“I’ll never let go, Jack. I’ll never let go,” quotes Rose from James Cameron’s movie Titanic. And now with Subchapter 5, small businesses don’t have to let go either. Our financial system is like the Titanic, in that it creates the illusion of low risk because the risks are not visible until disaster strikes. In response, authorities impose a variety of new regulations that are the equivalent of changing the regulations guiding lifeboats.
On February 19, the Small Business Reorganization Act (SBRA), the most significant change to the Bankruptcy Code in 15 years, went into effect. The SBRA, also known as Subchapter 5 of Chapter 11, removed numerous barriers that had long prevented small businesses from reorganizing in bankruptcy. On March 27, the Coronavirus Aid, Relief, and Economic Security Act (CARES Act) went a step further and significantly expanded eligibility under Subchapter 5 by raising the debt limit from $2.7 million to $7.5 million, giving more small businesses access to Subchapter 5’s streamlined procedures. (Kovsky-Apap) The CARES Act is a virtual lifeline to keep small businesses afloat after the tumultuous year of 2020.
This lifeline comes in the form of an appointed trustee to facilitate the development of a plan of reorganization. Subchapter 5 is more streamlined, more affordable, and most importantly, allows the debtor to continue torun the business.Existing management continues to operate the company in bankruptcy as the “debtor-in-possession.” (Kovsky-Apap) Although a trustee is appointed in all small business cases, the trustee’s job is to facilitate the development of a plan of reorganization, not take control of the business. The business owner will need to provide the trustee with tax returns, account information, and financial information, such as assets, liabilities, and cash flows. Instead of a year or longer, the debtor must file a plan within 90 days after the bankruptcy is filed, a status conference is held 60 days after filing, and the debtor must provide a written report regarding the efforts it made to achieve a consensual plan at least 14 days before that conference.
A small-business debtor does not have to convince creditors to vote in favor of his plan as long as the plan commits all disposable income for a period of three to five years to paying off the creditor. The plan must contain a brief history of the debtor’s business operations, a liquidation analysis, and projections showing how the debtor will be able to make the plan payments. Administrative expense claims can be paid over the life of the plan. Even if creditors are not paid in full, existing equity holders can retain ownership of the debtor. This change with the trustee can help with the goals of expanded access for the debtor, but unsure efficiency for the creditors.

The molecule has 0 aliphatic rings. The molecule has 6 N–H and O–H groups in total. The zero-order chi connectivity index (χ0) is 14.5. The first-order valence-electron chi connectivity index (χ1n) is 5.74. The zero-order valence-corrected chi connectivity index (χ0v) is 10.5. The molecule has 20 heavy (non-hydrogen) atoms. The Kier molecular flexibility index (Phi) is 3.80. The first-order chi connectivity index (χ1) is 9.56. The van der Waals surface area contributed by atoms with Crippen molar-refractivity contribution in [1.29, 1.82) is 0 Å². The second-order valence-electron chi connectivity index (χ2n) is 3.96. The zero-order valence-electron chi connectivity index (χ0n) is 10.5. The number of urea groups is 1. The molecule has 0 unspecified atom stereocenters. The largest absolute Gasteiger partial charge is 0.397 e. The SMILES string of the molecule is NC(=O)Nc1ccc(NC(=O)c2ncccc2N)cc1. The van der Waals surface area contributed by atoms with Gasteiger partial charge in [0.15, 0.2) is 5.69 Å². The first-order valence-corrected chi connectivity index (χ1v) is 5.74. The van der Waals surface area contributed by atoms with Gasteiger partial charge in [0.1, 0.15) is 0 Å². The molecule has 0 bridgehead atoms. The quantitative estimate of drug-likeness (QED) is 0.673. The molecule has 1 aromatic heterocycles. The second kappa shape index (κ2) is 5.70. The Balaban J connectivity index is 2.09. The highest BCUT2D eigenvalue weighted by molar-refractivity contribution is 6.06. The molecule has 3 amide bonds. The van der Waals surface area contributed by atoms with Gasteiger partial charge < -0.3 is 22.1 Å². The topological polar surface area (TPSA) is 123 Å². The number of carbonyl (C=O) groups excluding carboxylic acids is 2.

Why did the Titanic sink, despite being considered unsinkable? The conventional answer is the design of its watertight compartments was flawed. The ship was designed such that if the first few compartments were flooded, the flooding would be contained by the watertight bulkheads. But the iceberg ripped open a gash almost a third the ship’s length, flooding the first six compartments. As the ship’s bow sank, water poured over the bulkhead into the seventh compartment, and so on, until the ship’s bow sank deep enough to bring the ship almost vertical, at which point the hull broke in half. (Smith)
For creditors, Subchapter 5 decreases their leverage in bankruptcy. In a traditional chapter 11, a creditor could force the debtor to the negotiating table because of a risky plan. With the changes brought by Subchapter 5, creditors will have to find new ways to exert leverage. In Subchapter 5, debtors are permitted to pay creditors through the plan, which means creditors may have to wait up to five years to be paid in full for the bankruptcy case. So far, no bankruptcy court has considered the interaction between the provision of the bankruptcy code that requires debtors to “timely perform” their lease obligations and the provision that allows Subchapter 5 debtors to pay administrative claims over five years. (Feldman) Even if creditors are not paid in full, existing equity holders can retain ownership of the debtor. Either debtors or creditors in Subchapter 5 will benefit from their counsel gaining the support of the appointed trustee. Creditors will need to seek representation as soon as possible after a case is filed through Subchapter 5.